Stefan Neufeind

There are several more or less powerful implementations of classes for visualization of numerical data using graphs. Some are not flexible enough, others are too overloaded or maybe only available under a commercial license. Image_Graph us a flexible and clearly structured implementation of a graph-library that fits the expectations of the PEAR community.

Image_Graph enables you to easily visualize numerical data using lines or bars, combine multiple data-rows using up to two independent Y-axes, provides features like grouping and stacking of data, generate image-maps etc. The creation of captions, the usage of background images as well as different shading-styles are also part of the current design. The API has an open design, so the class is extensible in multiple ways regarding the types of visualization. One major design goal was to keep the class open for different output-media. Currently Image_Graph supports the generation of graphics using the GD-library + FreeType. But output-renderers for SVG-graphic are already in the works and there are plans to support PIMP, to allow PDF-generation etc.


Lukas Smith

This session aims to introduce the audience to the new database abstraction layer MDB2, which was build based on MDB a merge of the popular PEAR::DB and Metabase packages. MDB2 offers several important features to make database independent programming more feasible, including datatype and schema abstraction. Moreover MDB2 is very flexible and extensible. The audience will be shown various features of MDB2 as well as how to extend MDB2 to fit more specific needs. Finally the audience will receive some general recommendations about how to structure their queries and possible pitfalls to evade maximizing their queries performance across multiple RDBMS.

Efficient debugging by using Xdebug

Derick Rethans

This session teaches you how to detect and debug PHP scripts with the free open source tool Xdebug, which is an extension to PHP. The first part of the session will cover detecting problems in your scripts by showing how Xdebug provides debugging aides in the form of stack/function traces, dumps of variables, modified PHP functions. The second part will deal with some of the internals of the extension to explain how it gathers information from the PHP Engine. In the last part I will show the remote debugger capabilities of Xdebug, where you can: set breakpoints on functions, methods and file/line compabinations; watch execution details such as stack frames, per-frame information; run PHP code to modify the current state of your script and evaluating error messages. No knowledge of C is required to follow this session, but some basic knowledge would be beneficial for the second part.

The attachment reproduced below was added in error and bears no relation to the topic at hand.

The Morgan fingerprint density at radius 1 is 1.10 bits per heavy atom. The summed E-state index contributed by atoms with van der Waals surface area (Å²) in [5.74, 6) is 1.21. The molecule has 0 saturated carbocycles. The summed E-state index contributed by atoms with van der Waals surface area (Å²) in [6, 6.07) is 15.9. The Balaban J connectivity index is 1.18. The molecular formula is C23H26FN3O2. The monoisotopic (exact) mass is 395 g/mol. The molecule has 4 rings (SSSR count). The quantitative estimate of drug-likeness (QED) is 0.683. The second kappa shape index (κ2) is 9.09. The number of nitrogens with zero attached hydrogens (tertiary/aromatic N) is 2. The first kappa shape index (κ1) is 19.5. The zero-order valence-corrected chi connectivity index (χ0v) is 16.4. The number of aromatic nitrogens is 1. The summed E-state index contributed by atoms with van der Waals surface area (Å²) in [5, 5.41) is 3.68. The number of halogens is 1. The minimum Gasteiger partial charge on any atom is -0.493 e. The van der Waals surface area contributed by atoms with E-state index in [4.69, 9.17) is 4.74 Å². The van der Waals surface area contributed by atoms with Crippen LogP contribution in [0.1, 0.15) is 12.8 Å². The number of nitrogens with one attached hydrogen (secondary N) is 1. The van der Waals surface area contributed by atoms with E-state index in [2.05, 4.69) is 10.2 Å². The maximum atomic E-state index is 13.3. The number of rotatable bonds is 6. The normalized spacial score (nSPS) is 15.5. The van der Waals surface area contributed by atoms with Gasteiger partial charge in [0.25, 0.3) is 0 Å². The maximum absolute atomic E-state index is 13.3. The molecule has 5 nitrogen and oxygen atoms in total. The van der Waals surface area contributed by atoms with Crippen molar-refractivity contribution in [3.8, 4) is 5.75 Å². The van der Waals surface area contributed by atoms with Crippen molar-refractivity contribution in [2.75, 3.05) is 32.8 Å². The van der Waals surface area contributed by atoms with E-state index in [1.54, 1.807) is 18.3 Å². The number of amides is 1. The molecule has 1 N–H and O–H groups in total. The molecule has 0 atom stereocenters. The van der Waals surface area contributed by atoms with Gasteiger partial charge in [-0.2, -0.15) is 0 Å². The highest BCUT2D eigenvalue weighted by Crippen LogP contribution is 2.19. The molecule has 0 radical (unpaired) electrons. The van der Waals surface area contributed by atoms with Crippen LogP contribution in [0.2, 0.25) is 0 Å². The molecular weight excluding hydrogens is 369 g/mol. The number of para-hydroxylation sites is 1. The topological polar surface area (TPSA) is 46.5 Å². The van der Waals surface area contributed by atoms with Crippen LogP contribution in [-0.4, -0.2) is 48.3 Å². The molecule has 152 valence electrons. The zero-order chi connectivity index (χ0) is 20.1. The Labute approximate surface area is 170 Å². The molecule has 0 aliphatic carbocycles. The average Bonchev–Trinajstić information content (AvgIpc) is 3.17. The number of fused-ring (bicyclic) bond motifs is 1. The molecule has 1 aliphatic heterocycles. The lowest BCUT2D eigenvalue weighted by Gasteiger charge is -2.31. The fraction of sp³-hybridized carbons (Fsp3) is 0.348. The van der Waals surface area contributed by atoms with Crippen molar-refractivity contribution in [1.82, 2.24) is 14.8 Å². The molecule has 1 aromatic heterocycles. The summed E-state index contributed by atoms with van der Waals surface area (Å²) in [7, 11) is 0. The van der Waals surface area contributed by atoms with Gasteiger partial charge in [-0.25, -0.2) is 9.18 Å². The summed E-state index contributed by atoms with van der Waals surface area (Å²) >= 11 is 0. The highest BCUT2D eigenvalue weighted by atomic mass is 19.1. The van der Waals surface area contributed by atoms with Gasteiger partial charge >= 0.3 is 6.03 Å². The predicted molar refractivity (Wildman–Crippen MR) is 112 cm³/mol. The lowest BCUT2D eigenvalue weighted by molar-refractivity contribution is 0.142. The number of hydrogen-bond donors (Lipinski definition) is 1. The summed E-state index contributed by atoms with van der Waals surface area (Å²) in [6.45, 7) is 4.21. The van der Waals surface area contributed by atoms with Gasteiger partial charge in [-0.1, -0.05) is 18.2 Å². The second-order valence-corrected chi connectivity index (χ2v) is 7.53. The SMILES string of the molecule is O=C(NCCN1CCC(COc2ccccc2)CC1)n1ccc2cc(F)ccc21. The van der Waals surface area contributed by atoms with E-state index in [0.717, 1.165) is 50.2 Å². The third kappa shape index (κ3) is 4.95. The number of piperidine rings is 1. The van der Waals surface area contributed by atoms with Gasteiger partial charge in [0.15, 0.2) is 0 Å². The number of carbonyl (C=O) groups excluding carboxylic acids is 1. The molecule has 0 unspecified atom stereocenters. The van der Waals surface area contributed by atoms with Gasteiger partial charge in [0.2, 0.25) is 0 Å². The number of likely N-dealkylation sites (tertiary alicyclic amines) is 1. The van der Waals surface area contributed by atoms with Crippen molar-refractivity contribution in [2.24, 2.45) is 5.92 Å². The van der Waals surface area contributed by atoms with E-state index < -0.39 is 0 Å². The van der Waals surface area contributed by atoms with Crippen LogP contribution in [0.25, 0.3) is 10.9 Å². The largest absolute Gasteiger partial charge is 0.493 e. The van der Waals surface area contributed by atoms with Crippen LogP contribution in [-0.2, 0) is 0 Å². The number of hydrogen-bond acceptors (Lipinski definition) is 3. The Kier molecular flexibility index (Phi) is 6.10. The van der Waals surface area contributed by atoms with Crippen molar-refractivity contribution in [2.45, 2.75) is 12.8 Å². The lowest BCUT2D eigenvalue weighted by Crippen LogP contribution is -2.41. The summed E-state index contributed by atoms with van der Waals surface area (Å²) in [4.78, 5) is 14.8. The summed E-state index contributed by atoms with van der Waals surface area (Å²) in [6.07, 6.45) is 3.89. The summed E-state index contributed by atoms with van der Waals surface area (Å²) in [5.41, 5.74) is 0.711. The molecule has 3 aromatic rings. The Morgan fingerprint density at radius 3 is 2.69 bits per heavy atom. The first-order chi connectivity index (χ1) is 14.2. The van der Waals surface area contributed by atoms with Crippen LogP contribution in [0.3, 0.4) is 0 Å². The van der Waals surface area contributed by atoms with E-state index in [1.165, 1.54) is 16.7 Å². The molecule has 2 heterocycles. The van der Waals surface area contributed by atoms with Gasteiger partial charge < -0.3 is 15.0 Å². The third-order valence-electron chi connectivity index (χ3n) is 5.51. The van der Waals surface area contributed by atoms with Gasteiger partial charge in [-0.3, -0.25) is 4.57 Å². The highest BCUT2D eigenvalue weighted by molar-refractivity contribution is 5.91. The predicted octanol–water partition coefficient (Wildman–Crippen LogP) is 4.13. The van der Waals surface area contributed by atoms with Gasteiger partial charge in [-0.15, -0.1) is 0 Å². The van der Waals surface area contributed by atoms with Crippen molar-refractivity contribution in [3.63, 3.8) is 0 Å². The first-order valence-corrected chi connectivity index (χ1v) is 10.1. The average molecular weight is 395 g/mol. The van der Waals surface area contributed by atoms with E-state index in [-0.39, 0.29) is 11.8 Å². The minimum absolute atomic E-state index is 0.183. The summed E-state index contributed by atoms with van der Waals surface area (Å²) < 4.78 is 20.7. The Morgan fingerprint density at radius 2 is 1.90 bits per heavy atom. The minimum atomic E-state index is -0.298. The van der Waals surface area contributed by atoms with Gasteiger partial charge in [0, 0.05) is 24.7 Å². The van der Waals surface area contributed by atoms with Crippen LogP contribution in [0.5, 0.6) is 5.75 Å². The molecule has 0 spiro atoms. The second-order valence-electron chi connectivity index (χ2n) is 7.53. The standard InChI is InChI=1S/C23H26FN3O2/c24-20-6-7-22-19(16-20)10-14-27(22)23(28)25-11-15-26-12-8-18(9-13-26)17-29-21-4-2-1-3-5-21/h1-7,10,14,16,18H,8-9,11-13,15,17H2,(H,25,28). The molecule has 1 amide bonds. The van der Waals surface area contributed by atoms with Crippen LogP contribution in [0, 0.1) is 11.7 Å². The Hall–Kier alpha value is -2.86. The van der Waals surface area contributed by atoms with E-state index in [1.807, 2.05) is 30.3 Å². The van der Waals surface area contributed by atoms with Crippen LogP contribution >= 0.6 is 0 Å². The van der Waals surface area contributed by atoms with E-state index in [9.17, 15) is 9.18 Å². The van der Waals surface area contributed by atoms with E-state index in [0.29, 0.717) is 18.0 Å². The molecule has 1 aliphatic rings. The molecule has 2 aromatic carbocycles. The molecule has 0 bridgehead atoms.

CSS and Liquid Design – How to, and where CSS fails us

Elliott White III

CSS and Liquid Design can sometimes make an odd pairing. The CSS standards were first developed back when static width/length design was standard practice. Since then, design has matured and Liquid (Stretchy) Design has shown it’s advantages, and more websites have converted to using it. Now we are on the verge of truly using CSS for our daily work, but how well does it handle Liquid Design? It is possible to do Liquid Design with CSS; however, there are many places where it falls short of what one would dream for. The session will cover how to successfully accomplish liquid design with CSS, what pitfalls to watch out for along the way, and hopefully invoke a discussion of what CSS is missing to fully flesh out it’s liquid design capability.

Automatic SOAP Server/Client Code Generation

Paul Robinson

SOAP is a buzzword that has taken large chunks of the web industry by storm. In the real world however, developing both Server and Client code can be time-consuming and confusing. This talk/workshop goes through a suite of tools being made publicly (and freely) available for the first time at PaWS that takes the pain out of SOAP Server and Client development.

The server generation tools, written entirely in PHP, can take nothing more than a description of a database (connecting to it and developing the description itself if needed), and generate a fully working SOAP Server with common methods (insert rows, selecting rows, deleting rows, etc.) made available to be installed on a web server within seconds. In addition, using the libraries available in PHP, WSDL and DISCO files are automatically made available to aid Client code development.